New study predicts world demand for oil to decrease

by Cornelius Nunev

A recent study forecasts a continued rise in world oil demand. But after 2020, the study claims, that demand will drop dramatically. The study continues to say that by 2035 the demand will be lower than it was last year.

2020 oil peak

The Ricardo Strategic consulting firm is based in England. It estimates that in 2020 there will be an oil demand peak. They believe this will occur due to three factors. This includes there being increased combustion engine technology, additional alternative fuels and increased regulation around the world.

Regulation to increase

All governments seem to be interested in the same thing right now. They are all headed towards more regulation instead of less. The study points to the Corporate Average Gas mileage (CAFE) mandate, which demands all brand new automobiles clock in at 54.5 miles per gallon by 2025.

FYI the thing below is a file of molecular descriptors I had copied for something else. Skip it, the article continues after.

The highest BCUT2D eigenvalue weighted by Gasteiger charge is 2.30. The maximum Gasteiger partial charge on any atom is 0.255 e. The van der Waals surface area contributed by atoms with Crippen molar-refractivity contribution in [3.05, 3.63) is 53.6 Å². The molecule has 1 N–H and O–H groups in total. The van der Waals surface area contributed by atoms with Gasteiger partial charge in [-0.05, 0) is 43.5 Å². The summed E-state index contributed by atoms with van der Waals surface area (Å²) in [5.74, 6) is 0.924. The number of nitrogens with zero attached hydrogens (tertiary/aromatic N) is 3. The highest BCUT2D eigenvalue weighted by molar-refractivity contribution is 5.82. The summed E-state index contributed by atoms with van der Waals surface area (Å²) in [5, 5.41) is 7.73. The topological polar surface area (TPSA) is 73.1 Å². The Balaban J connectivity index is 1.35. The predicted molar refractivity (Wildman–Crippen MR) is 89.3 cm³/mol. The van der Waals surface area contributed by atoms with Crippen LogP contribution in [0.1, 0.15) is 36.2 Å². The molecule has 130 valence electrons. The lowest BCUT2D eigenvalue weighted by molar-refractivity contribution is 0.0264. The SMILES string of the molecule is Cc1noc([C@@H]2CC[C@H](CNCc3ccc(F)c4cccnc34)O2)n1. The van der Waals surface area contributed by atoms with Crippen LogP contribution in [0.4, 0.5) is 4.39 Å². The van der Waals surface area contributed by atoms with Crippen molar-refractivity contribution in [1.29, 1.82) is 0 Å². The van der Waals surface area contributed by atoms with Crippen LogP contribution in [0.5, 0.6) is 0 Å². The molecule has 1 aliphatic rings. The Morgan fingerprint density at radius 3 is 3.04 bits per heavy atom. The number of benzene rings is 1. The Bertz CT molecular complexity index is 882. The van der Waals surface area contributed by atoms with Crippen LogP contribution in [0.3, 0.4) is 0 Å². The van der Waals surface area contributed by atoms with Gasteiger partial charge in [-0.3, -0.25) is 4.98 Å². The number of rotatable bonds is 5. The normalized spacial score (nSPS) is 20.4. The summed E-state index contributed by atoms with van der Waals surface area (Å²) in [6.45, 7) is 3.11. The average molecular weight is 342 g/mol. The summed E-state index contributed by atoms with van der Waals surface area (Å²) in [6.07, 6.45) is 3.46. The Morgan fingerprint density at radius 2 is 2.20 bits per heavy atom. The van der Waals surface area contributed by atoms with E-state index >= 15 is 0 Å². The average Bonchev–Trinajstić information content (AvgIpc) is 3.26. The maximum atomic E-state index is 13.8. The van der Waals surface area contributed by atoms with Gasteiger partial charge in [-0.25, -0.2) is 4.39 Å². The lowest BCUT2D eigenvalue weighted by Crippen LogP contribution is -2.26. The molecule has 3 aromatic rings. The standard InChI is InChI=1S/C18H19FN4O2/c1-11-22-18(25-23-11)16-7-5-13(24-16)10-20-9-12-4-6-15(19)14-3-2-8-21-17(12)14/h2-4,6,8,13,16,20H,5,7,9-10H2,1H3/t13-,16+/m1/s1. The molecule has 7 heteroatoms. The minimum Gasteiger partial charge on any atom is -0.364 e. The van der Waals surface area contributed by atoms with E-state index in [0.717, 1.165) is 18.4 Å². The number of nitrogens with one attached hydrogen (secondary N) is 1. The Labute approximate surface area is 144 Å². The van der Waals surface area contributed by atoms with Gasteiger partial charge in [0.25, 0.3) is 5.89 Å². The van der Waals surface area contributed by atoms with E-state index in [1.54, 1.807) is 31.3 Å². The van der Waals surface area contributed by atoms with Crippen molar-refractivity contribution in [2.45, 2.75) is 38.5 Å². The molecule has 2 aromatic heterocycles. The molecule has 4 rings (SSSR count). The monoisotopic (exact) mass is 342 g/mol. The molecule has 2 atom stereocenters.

According to Ricardo, oil consumption will be impacted by hybrid and electric automobiles. The downward slide will have nothing to do with these cars. The study shows other factors.

Improved combustion engines

A far greater impact will come from improved combustion engines. The Ricardo study says that an "evolutionary change in the automotive sector will bring about a revolutionary change in fuel demand." The CAF mandate will make a difference in this technology.

Different fuel types

The agriculture industry will do better with the increasing costs for biomass; Ricardo claims will lessen the demand. Ricardo spoke of this. It said:

"As a result, the study projects that the production of first generation biofuels may increase by 5-6 times over today's levels."

Biomass is made from living organic matter. It is a renewable energy source. It is needed for biofuel. That makes it essential.

Don't forget about natural fuel

Ricardo also points to an increased use of natural gasoline automobiles as a factor in the world's drop of oil usage:

"The improving supply outlook for natural gas ... is likely to drive an increasing disconnect of the gas price from the oil price, encouraging substitution of oil in both stationary and on-road transportation."

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